Scarborough north of the 401 is prime swing-riding territory. Tell your politicians where you want to go, and that you want to go there by transit.
We’ve had a history of Scarborough projects supported by politicians all of stripes that were focused on providing a route for people who want to live north of the 401 to go south. Why is that? And what again was the name of the politician who ripped up the plan to build the Sheppard East LRT in 2010?
Do people north of the 401 want to go to North York Centre? Then Sheppard East subway and/or LRT would be a good route, and if you want to be ambitious, suggest to reallocate space on Finch or Steeles for another corridor. Do they want to connect to Markham? Then local busways or BRT corridors or an LRT to north, coupled with better all-day local service on GO would probably help. UTSC? There’s an LRT plan for that, with a pretty map connecting both north and south of the 401. Do they want to go downtown? Then considering the distance, they should probably push for effective and affordable GO service.
I don’t know. I still feel like the Durham BRT going all the way to STC is a material change that should require the EELRT to rejustify it’s existence. The initial justification for EELRT was always a little strange. Those neighbourhoods have very good GO train access already, so I’m not sure the incremental improvement of the LRT over a bus really provides much benefit for those communities. But I could sort of understand that having a transfer-free connection to the whole length of Eglinton would be useful for those neighbourhoods, and universities always have a lot of students without cars who need to get around, so I could sort of see the benefit of it. Of course, now the EELRT won’t have a transfer-free connection to the rest of Eglinton, and the university will have a faster, more direct connection to the rest of Toronto through the Durham BRT. So from my perspective, it seems the EELRT now no longer has any reasons for existing, transportation-wise. Do the residents of Malvern really want to take a long, circuitous route to Guildwood? The EELRT should have to justify why it’s a priority over Toronto’s long list of other transit projects. Or the funds could be retasked for general improvements to those neighbourhoods like better biking infrastructure, or they could improve access to the lake for local residents who aren’t multi-millionaires.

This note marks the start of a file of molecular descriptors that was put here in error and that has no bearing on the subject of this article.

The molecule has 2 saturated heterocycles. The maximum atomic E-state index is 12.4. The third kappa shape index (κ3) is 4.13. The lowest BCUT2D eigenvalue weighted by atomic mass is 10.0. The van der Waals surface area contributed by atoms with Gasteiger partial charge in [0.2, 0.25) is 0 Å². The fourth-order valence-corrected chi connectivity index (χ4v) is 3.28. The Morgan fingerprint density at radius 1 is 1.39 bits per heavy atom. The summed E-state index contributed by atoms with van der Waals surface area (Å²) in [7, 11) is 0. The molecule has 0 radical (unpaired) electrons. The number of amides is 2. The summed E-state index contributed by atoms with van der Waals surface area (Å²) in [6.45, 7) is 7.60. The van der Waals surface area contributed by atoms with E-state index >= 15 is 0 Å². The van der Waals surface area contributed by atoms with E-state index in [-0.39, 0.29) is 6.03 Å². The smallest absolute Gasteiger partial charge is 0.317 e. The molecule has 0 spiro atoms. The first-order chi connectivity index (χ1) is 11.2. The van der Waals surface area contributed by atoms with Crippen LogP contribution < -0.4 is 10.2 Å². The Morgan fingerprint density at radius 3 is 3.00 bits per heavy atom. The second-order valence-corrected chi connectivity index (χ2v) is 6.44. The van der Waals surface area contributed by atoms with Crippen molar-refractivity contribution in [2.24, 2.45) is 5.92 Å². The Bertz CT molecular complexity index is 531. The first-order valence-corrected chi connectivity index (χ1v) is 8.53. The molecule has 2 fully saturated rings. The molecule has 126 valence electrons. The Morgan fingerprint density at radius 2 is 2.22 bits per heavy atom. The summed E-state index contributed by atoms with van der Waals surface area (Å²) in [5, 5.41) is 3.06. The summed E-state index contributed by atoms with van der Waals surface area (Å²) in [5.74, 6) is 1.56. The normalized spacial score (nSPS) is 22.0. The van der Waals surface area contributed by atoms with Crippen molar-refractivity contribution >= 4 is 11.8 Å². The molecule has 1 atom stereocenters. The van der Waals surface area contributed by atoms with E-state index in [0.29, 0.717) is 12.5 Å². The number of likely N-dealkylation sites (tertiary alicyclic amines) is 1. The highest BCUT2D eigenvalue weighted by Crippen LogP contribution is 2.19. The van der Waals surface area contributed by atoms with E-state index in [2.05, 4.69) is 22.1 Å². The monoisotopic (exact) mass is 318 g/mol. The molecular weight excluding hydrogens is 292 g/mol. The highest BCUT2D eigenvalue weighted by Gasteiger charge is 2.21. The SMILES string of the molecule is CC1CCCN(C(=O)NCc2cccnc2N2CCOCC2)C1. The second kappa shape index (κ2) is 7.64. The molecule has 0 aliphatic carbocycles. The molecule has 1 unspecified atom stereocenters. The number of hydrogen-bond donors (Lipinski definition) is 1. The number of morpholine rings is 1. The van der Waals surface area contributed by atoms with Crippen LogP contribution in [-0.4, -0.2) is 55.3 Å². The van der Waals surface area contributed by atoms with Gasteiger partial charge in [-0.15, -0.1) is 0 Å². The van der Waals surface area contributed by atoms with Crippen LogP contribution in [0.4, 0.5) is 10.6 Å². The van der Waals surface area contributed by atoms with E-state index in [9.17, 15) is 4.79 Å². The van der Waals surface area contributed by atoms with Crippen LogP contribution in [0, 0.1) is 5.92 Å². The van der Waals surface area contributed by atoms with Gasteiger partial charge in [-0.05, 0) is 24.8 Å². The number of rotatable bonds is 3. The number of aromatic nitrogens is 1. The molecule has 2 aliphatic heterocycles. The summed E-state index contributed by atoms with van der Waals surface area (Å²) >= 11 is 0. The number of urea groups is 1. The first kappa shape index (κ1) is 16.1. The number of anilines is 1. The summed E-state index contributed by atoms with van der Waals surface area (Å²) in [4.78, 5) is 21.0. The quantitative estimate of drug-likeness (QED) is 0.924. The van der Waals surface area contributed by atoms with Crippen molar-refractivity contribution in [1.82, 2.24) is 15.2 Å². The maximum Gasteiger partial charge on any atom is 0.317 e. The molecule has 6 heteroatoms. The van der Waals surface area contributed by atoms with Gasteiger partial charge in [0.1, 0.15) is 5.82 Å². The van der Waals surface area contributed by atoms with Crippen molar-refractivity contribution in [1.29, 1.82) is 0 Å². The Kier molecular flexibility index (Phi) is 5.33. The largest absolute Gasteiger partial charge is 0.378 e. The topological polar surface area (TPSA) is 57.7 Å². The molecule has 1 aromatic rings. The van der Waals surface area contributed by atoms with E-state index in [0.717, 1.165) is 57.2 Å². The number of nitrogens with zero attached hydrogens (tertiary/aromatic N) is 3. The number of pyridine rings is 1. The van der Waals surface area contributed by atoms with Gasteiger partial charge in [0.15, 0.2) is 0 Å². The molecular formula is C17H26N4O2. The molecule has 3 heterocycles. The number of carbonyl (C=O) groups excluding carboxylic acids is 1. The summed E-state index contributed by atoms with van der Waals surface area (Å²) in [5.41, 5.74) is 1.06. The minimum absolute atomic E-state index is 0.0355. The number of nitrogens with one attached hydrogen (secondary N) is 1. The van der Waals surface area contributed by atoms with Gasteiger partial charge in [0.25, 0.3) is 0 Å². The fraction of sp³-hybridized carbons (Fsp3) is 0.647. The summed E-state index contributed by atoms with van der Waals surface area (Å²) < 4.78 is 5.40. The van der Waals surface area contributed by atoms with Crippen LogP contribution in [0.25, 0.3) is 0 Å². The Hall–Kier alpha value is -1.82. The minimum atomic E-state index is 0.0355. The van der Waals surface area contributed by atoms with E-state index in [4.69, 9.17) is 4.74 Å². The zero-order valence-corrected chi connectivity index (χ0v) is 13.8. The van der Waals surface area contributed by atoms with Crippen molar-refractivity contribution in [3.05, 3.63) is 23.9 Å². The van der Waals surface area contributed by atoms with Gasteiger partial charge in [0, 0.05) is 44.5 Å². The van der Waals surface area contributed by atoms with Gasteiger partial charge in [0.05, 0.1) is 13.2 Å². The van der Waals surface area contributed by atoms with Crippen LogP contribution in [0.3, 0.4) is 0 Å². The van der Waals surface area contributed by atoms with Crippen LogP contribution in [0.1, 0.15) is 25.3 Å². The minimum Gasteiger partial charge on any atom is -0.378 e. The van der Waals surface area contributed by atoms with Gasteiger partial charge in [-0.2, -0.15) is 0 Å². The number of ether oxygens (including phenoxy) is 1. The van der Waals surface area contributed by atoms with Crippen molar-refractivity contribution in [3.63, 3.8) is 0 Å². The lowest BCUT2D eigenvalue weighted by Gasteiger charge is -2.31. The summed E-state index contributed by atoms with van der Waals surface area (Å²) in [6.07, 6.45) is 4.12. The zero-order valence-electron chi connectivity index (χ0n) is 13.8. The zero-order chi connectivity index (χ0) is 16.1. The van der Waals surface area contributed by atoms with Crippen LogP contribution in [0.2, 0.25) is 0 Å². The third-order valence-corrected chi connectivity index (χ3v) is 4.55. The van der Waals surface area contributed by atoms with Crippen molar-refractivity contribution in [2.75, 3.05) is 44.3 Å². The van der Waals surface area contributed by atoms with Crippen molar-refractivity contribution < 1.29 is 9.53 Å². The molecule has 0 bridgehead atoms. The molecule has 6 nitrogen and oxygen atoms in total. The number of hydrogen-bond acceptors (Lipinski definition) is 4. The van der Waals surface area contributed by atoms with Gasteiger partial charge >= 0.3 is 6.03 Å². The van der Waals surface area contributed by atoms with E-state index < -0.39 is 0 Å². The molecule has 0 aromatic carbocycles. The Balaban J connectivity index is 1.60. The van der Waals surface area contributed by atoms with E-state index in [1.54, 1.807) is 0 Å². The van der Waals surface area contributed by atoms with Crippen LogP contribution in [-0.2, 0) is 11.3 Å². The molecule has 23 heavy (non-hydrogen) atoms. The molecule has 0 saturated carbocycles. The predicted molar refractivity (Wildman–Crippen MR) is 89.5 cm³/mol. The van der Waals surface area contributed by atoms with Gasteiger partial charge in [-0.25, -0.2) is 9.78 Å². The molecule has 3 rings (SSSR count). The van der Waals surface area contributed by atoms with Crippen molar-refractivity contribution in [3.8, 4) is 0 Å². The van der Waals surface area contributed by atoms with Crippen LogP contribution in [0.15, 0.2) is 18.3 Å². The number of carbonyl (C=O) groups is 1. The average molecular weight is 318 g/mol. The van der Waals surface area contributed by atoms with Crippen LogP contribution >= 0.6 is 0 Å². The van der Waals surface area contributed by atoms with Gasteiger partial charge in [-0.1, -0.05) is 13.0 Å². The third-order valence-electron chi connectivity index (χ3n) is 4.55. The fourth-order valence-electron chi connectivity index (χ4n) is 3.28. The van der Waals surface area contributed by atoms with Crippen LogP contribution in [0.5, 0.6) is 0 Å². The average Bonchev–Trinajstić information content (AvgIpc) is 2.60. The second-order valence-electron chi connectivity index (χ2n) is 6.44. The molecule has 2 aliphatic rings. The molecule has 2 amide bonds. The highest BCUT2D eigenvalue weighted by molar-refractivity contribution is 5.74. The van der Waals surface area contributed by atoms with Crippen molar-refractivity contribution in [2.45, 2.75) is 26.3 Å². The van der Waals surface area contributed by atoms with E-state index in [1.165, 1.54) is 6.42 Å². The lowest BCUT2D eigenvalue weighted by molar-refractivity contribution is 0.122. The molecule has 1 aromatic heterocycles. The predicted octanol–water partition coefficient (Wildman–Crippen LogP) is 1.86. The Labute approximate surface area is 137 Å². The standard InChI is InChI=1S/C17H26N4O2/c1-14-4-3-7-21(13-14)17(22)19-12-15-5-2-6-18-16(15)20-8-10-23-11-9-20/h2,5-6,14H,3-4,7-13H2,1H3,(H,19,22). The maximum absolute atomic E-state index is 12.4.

Steve: Part of this debate turns on the question of downtown-oriented travel versus anything else, including travel to UTSC. It’s obvious that Malvern could be connected to UTSC by a bus route given the likely level of demand, and of course they will also have the SSE at Sheppard/McCowan for trips downtown. The whole thing is very messy and bound up in expectations, promises and cancellations making any discussion of a network very difficult. Moreover, the moment anyone might say “maybe we don’t need the LRT” it will reinforce a pattern that has gone on for decades.
As reported in a recent Toronto star article, TTCriders opposes the “distinct service” concept because the smaller EELRT trains would be “experiment” like the SRT using untested transit technology. This seems to be an unreasonable criticism given that LRT is not untested technology and that an LRV model can come in various lengths.
TTCriders also objects to the transfer at Kennedy, and disagree with city staff that the shorter trains would provide sufficient capacity.
It appears that city staff is getting a seemingly contradictory message from Metrolinx: The SSE tunnel roof would not support the weight of a Crosstown extension, but such an extension would still be possible.
See Toronto Star
Steve: Frankly I think that TTCRiders is completely out to lunch on this one. Also I think that Metrolinx is putting out contradictory info, and city staff are not exactly on the ball. I will be writing up the discussion at Council in a separate post.